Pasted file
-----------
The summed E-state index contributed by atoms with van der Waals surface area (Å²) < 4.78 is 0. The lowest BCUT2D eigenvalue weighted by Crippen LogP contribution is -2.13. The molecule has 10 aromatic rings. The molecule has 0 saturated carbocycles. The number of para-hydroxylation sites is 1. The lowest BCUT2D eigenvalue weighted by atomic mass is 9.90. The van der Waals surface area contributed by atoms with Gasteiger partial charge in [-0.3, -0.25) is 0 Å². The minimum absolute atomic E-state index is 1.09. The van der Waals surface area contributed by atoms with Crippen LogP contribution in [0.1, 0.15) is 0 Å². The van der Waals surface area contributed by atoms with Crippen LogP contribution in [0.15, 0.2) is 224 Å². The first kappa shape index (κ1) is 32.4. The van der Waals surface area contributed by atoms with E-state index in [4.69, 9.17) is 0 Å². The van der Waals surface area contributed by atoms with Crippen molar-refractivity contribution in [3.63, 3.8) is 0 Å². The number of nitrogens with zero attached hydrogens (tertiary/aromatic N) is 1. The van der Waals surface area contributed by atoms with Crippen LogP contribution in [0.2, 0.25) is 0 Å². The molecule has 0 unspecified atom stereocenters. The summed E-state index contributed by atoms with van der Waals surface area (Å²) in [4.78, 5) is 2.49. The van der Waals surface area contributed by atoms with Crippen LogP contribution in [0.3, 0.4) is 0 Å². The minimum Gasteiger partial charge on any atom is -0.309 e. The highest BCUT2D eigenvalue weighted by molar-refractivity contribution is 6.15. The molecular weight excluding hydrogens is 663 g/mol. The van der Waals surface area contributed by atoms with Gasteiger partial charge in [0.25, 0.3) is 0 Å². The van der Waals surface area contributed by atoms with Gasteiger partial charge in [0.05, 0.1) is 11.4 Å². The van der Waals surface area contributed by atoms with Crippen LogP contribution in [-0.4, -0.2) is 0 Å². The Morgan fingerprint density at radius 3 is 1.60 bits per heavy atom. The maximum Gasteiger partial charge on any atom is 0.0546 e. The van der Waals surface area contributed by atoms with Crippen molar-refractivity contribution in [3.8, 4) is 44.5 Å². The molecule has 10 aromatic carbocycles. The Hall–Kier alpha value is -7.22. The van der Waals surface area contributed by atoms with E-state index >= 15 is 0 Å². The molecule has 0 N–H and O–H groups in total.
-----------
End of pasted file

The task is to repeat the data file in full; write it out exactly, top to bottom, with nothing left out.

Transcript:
The summed E-state index contributed by atoms with van der Waals surface area (Å²) < 4.78 is 0. The lowest BCUT2D eigenvalue weighted by Crippen LogP contribution is -2.13. The molecule has 10 aromatic rings. The molecule has 0 saturated carbocycles. The number of para-hydroxylation sites is 1. The lowest BCUT2D eigenvalue weighted by atomic mass is 9.90. The van der Waals surface area contributed by atoms with Gasteiger partial charge in [-0.3, -0.25) is 0 Å². The minimum absolute atomic E-state index is 1.09. The van der Waals surface area contributed by atoms with Crippen LogP contribution in [0.1, 0.15) is 0 Å². The van der Waals surface area contributed by atoms with Crippen LogP contribution in [0.15, 0.2) is 224 Å². The first kappa shape index (κ1) is 32.4. The van der Waals surface area contributed by atoms with E-state index in [4.69, 9.17) is 0 Å². The van der Waals surface area contributed by atoms with Crippen molar-refractivity contribution in [3.63, 3.8) is 0 Å². The number of nitrogens with zero attached hydrogens (tertiary/aromatic N) is 1. The van der Waals surface area contributed by atoms with Crippen LogP contribution in [0.2, 0.25) is 0 Å². The molecule has 0 unspecified atom stereocenters. The summed E-state index contributed by atoms with van der Waals surface area (Å²) in [4.78, 5) is 2.49. The van der Waals surface area contributed by atoms with Crippen LogP contribution in [0.3, 0.4) is 0 Å². The minimum Gasteiger partial charge on any atom is -0.309 e. The highest BCUT2D eigenvalue weighted by molar-refractivity contribution is 6.15. The molecular weight excluding hydrogens is 663 g/mol. The van der Waals surface area contributed by atoms with Gasteiger partial charge in [0.25, 0.3) is 0 Å². The van der Waals surface area contributed by atoms with Gasteiger partial charge in [0.05, 0.1) is 11.4 Å². The van der Waals surface area contributed by atoms with Crippen LogP contribution in [-0.4, -0.2) is 0 Å². The Morgan fingerprint density at radius 3 is 1.60 bits per heavy atom. The maximum Gasteiger partial charge on any atom is 0.0546 e. The van der Waals surface area contributed by atoms with Crippen molar-refractivity contribution in [3.8, 4) is 44.5 Å². The molecule has 10 aromatic carbocycles. The Hall–Kier alpha value is -7.22. The van der Waals surface area contributed by atoms with E-state index >= 15 is 0 Å². The molecule has 0 N–H and O–H groups in total.